Promoting Democracy in China

People’s Republic of China Citizen Indicted for Allegedly Stalking, Threatening Individual Promoting Democracy in China


BOSTON – A Berklee College of Music student, who is citizen of the People’s Republic of China (PRC), has been indicted by a federal grand jury in Boston in connection with allegedly stalking and threatening an individual who posted fliers in support of democracy in China around the Berklee campus area.

Xiaolei Wu, 25, was indicted today on one count of cyberstalking and one count of interstate transmissions of threatening communication.

Wu was previously arrested and charged by criminal complaint with one count of stalking on Dec. 13, 2022. At the time of the events alleged in the Indictment, Wu was living in Boston while attending the Berklee College of Music. 

According to the charging documents, on Oct. 22, 2022, an individual posted a flier on or near the Berklee College of Music campus in Boston which said, “Stand with Chinese People,” as well as, “We Want Freedom,” and “We Want Democracy.”

It is alleged that, beginning on or about Oct. 22, 2022, and continuing until Oct. 24, 2022, Wu made a series of communications via WeChat, email and Instagram directed towards the victim who posted the flier. Among other things, Wu allegedly said, “Post more, I will chop your bastard hands off.”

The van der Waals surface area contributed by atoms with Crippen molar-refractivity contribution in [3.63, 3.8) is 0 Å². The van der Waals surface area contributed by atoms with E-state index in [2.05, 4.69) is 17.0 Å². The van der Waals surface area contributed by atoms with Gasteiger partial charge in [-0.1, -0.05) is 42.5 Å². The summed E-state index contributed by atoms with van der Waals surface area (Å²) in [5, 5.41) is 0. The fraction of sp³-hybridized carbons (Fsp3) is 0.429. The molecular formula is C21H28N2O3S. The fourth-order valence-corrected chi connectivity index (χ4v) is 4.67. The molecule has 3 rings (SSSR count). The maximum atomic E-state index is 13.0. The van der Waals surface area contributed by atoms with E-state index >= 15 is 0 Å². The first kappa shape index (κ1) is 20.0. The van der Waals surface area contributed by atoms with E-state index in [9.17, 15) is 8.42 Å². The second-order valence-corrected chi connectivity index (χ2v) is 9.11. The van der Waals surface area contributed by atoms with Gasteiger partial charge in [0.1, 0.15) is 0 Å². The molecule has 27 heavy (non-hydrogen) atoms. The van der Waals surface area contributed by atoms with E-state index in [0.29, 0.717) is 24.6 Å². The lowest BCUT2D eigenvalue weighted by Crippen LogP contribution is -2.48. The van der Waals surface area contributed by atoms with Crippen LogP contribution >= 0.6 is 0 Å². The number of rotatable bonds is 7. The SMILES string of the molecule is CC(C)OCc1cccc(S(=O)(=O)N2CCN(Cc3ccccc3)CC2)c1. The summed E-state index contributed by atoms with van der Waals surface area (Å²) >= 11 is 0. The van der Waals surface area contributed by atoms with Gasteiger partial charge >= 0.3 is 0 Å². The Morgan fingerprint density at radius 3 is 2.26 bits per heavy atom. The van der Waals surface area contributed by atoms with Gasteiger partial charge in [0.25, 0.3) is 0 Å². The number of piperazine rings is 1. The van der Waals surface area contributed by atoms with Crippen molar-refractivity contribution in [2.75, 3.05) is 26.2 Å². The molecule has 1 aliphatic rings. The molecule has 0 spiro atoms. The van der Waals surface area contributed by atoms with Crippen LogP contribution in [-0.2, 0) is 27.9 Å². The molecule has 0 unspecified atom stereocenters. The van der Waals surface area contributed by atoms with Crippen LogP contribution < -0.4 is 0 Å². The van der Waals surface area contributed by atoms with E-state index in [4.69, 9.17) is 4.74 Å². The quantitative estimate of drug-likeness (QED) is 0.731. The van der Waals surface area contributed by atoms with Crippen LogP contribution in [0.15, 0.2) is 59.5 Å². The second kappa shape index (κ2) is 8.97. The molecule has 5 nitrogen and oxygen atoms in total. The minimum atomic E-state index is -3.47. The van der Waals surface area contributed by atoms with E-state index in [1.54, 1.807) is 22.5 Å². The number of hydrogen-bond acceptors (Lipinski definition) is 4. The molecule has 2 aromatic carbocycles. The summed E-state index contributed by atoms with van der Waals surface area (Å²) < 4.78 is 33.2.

He also allegedly told the victim that he had informed the public security agency in China about the victim’s actions and that the public security agency in China would “greet” the victim’s family. It is further alleged that Wu solicited others to find out where the victim was living and publicly posted the victim’s email address in the hopes that others would abuse the victim online. 

The charge of cyberstalking provides for a sentence up to five years in prison, three years of supervised release and a fine of up to $250,000. The charge of interstate transmissions of threatening communication provides for a sentence up to five years in prison, three years of supervised release and a fine of up to $250,000.

Sentences are imposed by a federal district court judge based upon the U.S. Sentencing Guidelines and statutes which govern the determination of a sentence in a criminal case.

United States Attorney Rachael S. Rollins and Joseph R. Bonavolonta, Special Agent in Charge of the Federal Bureau of Investigation, Boston Division made the announcement today. Assistant U.S. Attorney Timothy H. Kistner of Rollins’ National Security Unit is prosecuting the case with the assistance of Counterintelligence and Export Control Section Trial Attorney Menno Goedman.

The details contained in the charging documents are allegations. The defendant is presumed innocent unless and until proven guilty beyond a reasonable doubt in a court of law.

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